New Survey Ranks In-Video Advertising as Top Solution

Let’s face it: We all know the traditional TV ad model is damaged. The industry is working to counter this, with talk of reducing ad loads and stopping viewer erosion while proving that traditional advertising still works. The problem is that viewers who want to avoid ads are finding new ways to do so much more quickly than networks are solving the problem. Add to that the growth of ad-free programming services, and the signs are staring us in the face—or, in the case of TV networks, hitting the pocketbook.

Already, 61 percent of viewers globally say they skip ads when possible, according to a Kantar Millward Brown study. At the same time, 64 percent of U.S. households subscribe to at least one video-on-demand service, such as Netflix, Hulu or Amazon Prime, up 10 percent in just one year, according to Nielsen, which predicts that 9 trillion ad impressions—nearly half of all ad impressions on ad-supported cable TV—are expected to disappear in the next five years.

To address this problem, some networks are planning to cut their ad loads. Fox Networks recently said it will trim commercial blocks to two minutes per hour by 2020, while NBCUniversal is reducing its prime-time ads by 20 percent and overall ad time by 10 percent. But this isn’t a long-term fix for a financial model based on selling so many minutes of 15-, 30- and 60-second spots per hour of programming.

Another factor at play is content. SVOD services Netflix and Amazon, along with pay cable’s HBO, dominated the recent 2018 Emmy Awards with high-priced content. Shows such as Netflix’s “The Crown,” at a reported $13 million per episode, and HBO’s “Game of Thrones,” at $15 million per episode for its final season, offer viewers high-quality content but are expensive to maintain. Yet Netflix caused a stir earlier this year when it tested video promos between series episodes, prompting outraged viewers to threaten to cancel if ads were introduced.

At the same time, ad-supported networks maintain viewership when their content is compelling, such as sporting events or blockbuster programming events—but this raises the question of whether they can compete with pay services in offering high-quality content, especially if they change their ad model.

Dealing with ad avoidance

TV services obviously need to find a way to make advertising work, and that will involve new, creative ways of thinking about the advertising model. A new survey by Mirriad finds that 72 percent of industry respondents are concerned about ad skipping; that breaks down to 79 percent of agencies and 76 percent of marketers vs. 62 percent of content distributors and networks. As for the solution, 81 percent said it’s important to very important that networks improve viewers’ experiences with ads rather than simply cutting ad loads.

Industry players have been banding together to come up with solutions—such as providing deeper insights showing their ads work.

Yet, according to the Mirriad survey, they may be spinning their wheels. When it comes to fixing the problem of ad avoidance, respondents rejected ad load reduction in favor of improving the contextual relevancy of advertising:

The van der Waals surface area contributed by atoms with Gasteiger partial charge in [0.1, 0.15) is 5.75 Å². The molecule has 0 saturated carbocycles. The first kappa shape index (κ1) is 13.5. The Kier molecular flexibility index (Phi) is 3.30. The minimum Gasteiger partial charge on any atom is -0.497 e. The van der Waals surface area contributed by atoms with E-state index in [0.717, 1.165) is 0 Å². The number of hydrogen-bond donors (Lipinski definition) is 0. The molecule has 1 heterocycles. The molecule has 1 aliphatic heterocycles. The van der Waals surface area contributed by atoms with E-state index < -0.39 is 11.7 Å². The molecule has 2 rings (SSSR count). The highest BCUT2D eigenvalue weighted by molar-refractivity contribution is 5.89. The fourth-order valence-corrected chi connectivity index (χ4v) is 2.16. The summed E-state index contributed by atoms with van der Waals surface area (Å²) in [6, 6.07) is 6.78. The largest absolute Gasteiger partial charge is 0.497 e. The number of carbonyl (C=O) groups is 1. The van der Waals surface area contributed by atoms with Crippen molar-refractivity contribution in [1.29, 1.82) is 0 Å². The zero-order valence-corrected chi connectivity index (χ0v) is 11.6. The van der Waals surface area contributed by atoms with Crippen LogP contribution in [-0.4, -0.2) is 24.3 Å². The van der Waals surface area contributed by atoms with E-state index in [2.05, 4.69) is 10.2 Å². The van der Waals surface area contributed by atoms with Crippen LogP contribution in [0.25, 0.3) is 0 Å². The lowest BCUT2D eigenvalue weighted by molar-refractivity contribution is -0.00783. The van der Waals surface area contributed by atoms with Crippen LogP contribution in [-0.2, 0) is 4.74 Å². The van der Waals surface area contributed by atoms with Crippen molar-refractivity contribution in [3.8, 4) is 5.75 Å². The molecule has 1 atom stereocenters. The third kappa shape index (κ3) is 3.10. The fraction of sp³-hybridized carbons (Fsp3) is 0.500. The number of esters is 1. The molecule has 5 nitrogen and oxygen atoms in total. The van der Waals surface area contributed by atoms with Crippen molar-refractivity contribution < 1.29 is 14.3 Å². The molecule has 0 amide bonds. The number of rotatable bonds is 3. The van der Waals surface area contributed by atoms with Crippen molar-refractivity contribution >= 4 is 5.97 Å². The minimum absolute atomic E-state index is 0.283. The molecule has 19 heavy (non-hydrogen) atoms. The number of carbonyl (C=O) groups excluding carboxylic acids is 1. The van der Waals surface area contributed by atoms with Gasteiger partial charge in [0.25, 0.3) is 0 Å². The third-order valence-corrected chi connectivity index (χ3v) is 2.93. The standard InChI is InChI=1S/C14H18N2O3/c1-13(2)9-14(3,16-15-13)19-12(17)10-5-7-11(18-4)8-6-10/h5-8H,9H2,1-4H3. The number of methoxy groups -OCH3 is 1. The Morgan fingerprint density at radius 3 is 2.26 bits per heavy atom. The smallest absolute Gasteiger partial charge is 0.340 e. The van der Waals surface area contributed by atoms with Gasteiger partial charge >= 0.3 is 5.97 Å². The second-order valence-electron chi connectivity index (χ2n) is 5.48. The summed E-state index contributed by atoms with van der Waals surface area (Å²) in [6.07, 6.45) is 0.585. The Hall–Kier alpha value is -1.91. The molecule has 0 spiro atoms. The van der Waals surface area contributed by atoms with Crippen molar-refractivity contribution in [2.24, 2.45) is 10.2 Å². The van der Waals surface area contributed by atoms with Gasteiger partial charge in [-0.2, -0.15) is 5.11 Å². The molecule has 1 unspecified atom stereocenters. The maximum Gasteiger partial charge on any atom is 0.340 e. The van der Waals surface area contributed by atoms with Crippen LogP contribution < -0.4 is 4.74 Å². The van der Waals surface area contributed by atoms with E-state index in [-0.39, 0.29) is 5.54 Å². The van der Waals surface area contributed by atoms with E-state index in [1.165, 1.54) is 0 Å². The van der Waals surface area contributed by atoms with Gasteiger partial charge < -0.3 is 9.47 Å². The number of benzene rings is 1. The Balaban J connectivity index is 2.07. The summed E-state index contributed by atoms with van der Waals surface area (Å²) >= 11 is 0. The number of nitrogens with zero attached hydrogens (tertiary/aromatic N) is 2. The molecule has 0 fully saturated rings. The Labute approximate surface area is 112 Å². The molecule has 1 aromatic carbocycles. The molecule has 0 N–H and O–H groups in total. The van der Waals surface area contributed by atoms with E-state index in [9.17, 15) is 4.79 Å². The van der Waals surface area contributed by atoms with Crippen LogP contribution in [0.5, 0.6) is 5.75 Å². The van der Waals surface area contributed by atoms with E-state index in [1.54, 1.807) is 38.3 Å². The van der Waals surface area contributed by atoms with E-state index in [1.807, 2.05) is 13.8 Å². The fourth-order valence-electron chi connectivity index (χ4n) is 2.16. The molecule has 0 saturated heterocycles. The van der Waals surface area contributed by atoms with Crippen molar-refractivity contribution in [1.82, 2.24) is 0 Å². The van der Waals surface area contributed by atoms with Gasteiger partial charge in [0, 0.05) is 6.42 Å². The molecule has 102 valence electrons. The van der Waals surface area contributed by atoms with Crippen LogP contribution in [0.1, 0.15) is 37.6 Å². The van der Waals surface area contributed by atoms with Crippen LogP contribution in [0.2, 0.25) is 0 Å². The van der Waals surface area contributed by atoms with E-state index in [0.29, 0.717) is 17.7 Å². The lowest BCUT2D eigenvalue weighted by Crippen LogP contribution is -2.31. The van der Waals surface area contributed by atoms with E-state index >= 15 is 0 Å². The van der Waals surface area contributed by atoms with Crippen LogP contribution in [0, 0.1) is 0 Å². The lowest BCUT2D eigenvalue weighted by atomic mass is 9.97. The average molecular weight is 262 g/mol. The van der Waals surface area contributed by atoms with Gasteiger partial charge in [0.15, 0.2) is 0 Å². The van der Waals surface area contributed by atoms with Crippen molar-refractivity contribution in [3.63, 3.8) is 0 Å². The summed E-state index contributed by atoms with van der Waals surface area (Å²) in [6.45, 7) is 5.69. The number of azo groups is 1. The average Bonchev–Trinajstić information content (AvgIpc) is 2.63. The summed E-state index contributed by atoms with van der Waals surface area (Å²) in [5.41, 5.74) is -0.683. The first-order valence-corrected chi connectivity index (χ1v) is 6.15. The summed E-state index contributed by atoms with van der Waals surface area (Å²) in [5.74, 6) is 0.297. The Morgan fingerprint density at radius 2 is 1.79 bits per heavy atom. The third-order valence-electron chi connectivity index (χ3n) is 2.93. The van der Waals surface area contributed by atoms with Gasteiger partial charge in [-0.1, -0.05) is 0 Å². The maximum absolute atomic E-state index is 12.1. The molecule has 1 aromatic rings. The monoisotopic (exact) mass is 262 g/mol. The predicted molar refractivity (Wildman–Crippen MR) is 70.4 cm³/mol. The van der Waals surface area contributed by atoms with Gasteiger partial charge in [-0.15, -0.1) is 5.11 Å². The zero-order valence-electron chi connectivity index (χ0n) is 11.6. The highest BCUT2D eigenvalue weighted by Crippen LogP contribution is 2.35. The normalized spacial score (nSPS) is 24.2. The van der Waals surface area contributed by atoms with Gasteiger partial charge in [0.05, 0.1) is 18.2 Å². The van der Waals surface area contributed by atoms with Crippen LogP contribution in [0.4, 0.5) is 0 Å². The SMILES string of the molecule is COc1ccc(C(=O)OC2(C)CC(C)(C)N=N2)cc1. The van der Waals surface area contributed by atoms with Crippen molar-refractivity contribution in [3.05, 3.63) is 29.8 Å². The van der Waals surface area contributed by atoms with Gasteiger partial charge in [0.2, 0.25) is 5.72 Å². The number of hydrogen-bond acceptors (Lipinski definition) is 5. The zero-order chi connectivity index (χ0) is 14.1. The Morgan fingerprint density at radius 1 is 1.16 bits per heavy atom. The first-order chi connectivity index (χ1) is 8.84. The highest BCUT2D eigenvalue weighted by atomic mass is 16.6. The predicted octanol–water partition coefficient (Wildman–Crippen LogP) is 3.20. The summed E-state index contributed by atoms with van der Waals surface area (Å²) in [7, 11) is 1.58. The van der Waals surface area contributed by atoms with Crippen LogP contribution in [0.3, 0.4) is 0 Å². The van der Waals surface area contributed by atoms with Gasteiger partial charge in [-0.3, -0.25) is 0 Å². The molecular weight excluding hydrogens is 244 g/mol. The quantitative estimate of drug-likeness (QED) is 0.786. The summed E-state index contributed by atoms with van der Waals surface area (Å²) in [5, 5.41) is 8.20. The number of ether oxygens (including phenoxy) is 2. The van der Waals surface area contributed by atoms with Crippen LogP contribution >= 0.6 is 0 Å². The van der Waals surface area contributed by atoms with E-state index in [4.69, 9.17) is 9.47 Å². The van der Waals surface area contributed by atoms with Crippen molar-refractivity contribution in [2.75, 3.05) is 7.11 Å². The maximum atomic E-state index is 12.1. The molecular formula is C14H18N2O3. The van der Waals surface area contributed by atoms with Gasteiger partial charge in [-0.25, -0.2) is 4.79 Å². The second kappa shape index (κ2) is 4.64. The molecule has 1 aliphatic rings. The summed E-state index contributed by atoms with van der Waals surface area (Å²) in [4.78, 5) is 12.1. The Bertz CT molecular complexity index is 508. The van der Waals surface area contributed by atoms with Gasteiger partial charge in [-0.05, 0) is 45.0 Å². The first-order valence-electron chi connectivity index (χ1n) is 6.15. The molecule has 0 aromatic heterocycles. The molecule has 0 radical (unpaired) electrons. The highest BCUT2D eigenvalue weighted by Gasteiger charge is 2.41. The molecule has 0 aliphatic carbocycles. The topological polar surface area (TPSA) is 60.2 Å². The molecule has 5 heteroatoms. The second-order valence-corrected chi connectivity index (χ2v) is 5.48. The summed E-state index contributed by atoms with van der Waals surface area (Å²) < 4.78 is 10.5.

• 41 percent said contextual relevancy is the top solution to focus on.
  • 57 percent of brands and marketers favored contextual relevancy vs. just 33 percent of networks and distributors.
  • 25 percent said creative lengths and variation would improve the viewer experience.

Overall, 74 percent said networks will reduce their ad loads but only 20 percent said it’s the best solution.

Making up for lost revenue

Of course, with this comes the issue of ad revenue. In the Mirriad survey, 82 percent of respondents said that reducing ad loads will create a revenue hole for networks. To make up for this drop, 56 percent of respondents said integrating brands into content is the best solution to make up revenue, followed by dynamic ad insertions at 52 percent. In-video advertising company Mirriad and others are already offering these options, giving marketers the opportunity to embed products and brand messaging naturally into programming when viewers are already emotionally engaged.

For example, products can be digitally placed on countertops, or signage can be added into scenes with campaign messaging. This also allows different products and campaign messages to be embedded for different audiences in different markets, expanding the traditional age and sex demographic model to reach more targeted audiences.

Mirriad works with leading audience measurement companies to create viewability methods for these insertions, establishing a secure and transparent format for advertisers going forward.

So far, testing of its 10-second In-Video Ad Units has had excellent results.

Ad avoidance is a big problem that is growing faster than the networks are responding. Reducing ad load is one answer, but it raises even bigger questions: Will viewers still avoid a reduced ad block, and how  will the lost ad revenue be replaced? For marketers and networks alike, natural solutions such as In-Video Ad Units and Dynamic Ad Insertions offer creative, practical solutions now, not years from now when it may be too late.

Tim Jones

Head of Global Research at Mirriad

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